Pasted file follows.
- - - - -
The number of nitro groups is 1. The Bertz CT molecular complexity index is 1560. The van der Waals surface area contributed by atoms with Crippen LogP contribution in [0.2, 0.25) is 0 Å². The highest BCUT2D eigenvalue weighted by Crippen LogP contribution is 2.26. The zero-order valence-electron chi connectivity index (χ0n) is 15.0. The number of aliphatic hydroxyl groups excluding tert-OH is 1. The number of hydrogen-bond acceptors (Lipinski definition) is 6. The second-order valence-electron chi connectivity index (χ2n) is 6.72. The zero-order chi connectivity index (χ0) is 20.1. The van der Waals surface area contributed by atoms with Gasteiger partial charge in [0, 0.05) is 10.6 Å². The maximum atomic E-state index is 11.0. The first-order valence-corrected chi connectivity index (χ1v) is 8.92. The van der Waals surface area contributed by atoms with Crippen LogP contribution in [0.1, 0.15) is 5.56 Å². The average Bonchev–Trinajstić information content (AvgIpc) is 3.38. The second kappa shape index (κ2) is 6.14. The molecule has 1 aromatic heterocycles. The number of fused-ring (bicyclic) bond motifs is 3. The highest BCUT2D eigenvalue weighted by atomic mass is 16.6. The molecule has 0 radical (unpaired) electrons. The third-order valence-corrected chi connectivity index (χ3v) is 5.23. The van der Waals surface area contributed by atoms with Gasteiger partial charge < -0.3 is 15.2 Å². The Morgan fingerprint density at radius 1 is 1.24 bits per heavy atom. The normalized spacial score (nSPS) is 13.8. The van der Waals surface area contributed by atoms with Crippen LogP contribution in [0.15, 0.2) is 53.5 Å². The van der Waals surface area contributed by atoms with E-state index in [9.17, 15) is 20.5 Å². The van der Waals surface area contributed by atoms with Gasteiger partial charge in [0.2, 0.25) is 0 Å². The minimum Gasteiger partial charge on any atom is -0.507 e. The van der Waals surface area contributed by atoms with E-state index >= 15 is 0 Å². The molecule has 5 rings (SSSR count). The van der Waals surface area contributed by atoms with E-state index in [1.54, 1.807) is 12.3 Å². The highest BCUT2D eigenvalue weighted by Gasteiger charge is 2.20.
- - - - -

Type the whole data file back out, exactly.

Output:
The number of nitro groups is 1. The Bertz CT molecular complexity index is 1560. The van der Waals surface area contributed by atoms with Crippen LogP contribution in [0.2, 0.25) is 0 Å². The highest BCUT2D eigenvalue weighted by Crippen LogP contribution is 2.26. The zero-order valence-electron chi connectivity index (χ0n) is 15.0. The number of aliphatic hydroxyl groups excluding tert-OH is 1. The number of hydrogen-bond acceptors (Lipinski definition) is 6. The second-order valence-electron chi connectivity index (χ2n) is 6.72. The zero-order chi connectivity index (χ0) is 20.1. The van der Waals surface area contributed by atoms with Gasteiger partial charge in [0, 0.05) is 10.6 Å². The maximum atomic E-state index is 11.0. The first-order valence-corrected chi connectivity index (χ1v) is 8.92. The van der Waals surface area contributed by atoms with Crippen LogP contribution in [0.1, 0.15) is 5.56 Å². The average Bonchev–Trinajstić information content (AvgIpc) is 3.38. The second kappa shape index (κ2) is 6.14. The molecule has 1 aromatic heterocycles. The number of fused-ring (bicyclic) bond motifs is 3. The highest BCUT2D eigenvalue weighted by atomic mass is 16.6. The molecule has 0 radical (unpaired) electrons. The third-order valence-corrected chi connectivity index (χ3v) is 5.23. The van der Waals surface area contributed by atoms with Gasteiger partial charge < -0.3 is 15.2 Å². The Morgan fingerprint density at radius 1 is 1.24 bits per heavy atom. The normalized spacial score (nSPS) is 13.8. The van der Waals surface area contributed by atoms with Crippen LogP contribution in [0.15, 0.2) is 53.5 Å². The van der Waals surface area contributed by atoms with E-state index in [9.17, 15) is 20.5 Å². The van der Waals surface area contributed by atoms with Gasteiger partial charge in [0.2, 0.25) is 0 Å². The minimum Gasteiger partial charge on any atom is -0.507 e. The van der Waals surface area contributed by atoms with E-state index >= 15 is 0 Å². The molecule has 5 rings (SSSR count). The van der Waals surface area contributed by atoms with E-state index in [1.54, 1.807) is 12.3 Å². The highest BCUT2D eigenvalue weighted by Gasteiger charge is 2.20.